GG: Do you think this novel would have been written differently if you had not been living in Israel? How?
LBK: Definitely! Walking on the same stone streets as Esther did, holding pottery shards that may have been from a cooking pot she used, and even smelling the wildflowers in the hills of Jerusalem brought the setting alive for me. I was able to see how the light fell when night came and feel the chill of the winter rain. The research wouldn't have been the same if I'd been limited to books in a library. Additionally, I was able to meet and consult with some of the world's experts of this period. When I had a question about ancient magic or marriage rituals, I could find the latest scholarship on the subject. The historians and archaeologists at Hebrew University, Tel Aviv University, the Israel Museum and Bar-Ilan University were a tremendous resource.
GG: What do you consider to be the central message of REBEL DAUGHTER?
LBK: I didn't write with a central message or moral lesson in mind. Younger readers may connect to Esther's struggle as a young woman determined to live life on her own terms. Mature readers may find themselves thinking about the passage of time. I believe that every reader finds what she needs.
GG: What sort of reaction have you had to your work? Has anyone questioned the historical account or any other reaction that surprised you?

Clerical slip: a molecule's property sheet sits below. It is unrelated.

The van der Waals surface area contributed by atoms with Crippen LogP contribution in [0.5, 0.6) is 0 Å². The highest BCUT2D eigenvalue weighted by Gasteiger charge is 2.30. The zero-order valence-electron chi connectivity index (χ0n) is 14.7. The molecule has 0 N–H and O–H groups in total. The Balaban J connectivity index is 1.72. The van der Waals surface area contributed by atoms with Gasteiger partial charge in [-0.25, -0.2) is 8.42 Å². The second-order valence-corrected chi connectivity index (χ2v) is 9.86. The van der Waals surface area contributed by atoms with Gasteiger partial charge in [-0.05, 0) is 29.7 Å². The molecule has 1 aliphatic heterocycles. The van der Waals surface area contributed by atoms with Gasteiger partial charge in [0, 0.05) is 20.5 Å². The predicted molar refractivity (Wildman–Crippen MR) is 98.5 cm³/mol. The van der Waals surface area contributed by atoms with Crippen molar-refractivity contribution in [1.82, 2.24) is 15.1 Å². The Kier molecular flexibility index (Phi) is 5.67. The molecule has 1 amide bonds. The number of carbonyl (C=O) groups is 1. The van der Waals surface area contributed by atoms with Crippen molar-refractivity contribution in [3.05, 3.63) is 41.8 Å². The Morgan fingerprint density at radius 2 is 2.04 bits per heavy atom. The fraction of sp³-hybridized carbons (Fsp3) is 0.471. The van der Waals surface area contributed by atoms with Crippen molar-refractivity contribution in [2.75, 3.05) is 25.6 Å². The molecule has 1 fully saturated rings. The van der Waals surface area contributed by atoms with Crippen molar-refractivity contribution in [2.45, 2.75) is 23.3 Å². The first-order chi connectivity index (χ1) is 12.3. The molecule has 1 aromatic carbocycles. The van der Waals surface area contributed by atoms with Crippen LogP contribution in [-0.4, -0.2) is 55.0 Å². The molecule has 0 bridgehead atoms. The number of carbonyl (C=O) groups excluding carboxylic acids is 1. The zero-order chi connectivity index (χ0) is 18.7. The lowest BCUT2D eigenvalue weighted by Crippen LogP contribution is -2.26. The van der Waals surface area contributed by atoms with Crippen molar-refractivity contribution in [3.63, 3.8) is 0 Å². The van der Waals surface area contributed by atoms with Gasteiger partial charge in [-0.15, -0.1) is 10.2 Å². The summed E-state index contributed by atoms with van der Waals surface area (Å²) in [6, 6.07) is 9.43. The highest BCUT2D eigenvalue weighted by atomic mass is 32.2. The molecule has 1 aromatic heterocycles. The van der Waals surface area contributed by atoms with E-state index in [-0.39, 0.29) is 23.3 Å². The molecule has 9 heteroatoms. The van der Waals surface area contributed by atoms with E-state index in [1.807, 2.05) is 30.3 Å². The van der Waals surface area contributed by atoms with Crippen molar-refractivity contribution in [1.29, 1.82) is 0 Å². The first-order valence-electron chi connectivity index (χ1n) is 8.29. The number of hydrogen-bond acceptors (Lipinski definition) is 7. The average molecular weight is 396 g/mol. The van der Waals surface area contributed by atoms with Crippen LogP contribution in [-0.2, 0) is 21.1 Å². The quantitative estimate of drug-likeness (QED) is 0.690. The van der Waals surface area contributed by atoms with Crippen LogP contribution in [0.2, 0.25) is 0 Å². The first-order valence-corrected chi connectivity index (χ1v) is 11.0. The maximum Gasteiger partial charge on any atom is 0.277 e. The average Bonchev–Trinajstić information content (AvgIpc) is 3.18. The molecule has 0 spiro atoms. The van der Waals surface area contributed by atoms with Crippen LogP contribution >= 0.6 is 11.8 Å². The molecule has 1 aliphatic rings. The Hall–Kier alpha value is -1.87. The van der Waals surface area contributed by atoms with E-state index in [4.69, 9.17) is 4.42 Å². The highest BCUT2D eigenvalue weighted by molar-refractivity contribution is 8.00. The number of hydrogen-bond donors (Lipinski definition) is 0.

LBK: After working on the book for so long (more than 10 years!), it's gratifying to finally hear from real readers. To my delight, the reviews have been enthusiastic. People appreciate the historical accuracy but even more, they enjoy reading a gripping, fast-paced historical thriller. While I knew that many Jewish readers, especially fans of The Red Tent and The Dovekeepers, would like the book, I was surprised that so many Christian readers would too. The book is set in the 1st century during the rebellion against Rome when the surival of the Jewish people was at stake. But the destruction of the Second Temple is an important event in Christianity too.
GG: You talk about the lack of freedom for girls at this time period. Is there a parallel experience for boys?
LBK: Yes, the roles of boys and men was constrained as well. Much has been written about gender roles in the ancient world. What we would perceive as sexism today would have been considered the natural order of things. It was important to me to portray the societal norms of the time realistically. I didn't want to have 1st-century characters with 21st-century ideas.
GG: How does your Judaism inform your writing?
LBK: Judaism is one of the lens through which I see and experience the world. Like all writers, my values and beliefs permeate my work and as well as influence the types of stories I'm interested in telling. It's hard to know if I'll always write about Jewish characters but that's certainly my comfort zone!
Thanks so much, Lori. I'm sure many readers will be inspired by your work and are already looking forward to your next book, which I understand is about Jewish sisters growing up in Charleston, based on your own family history.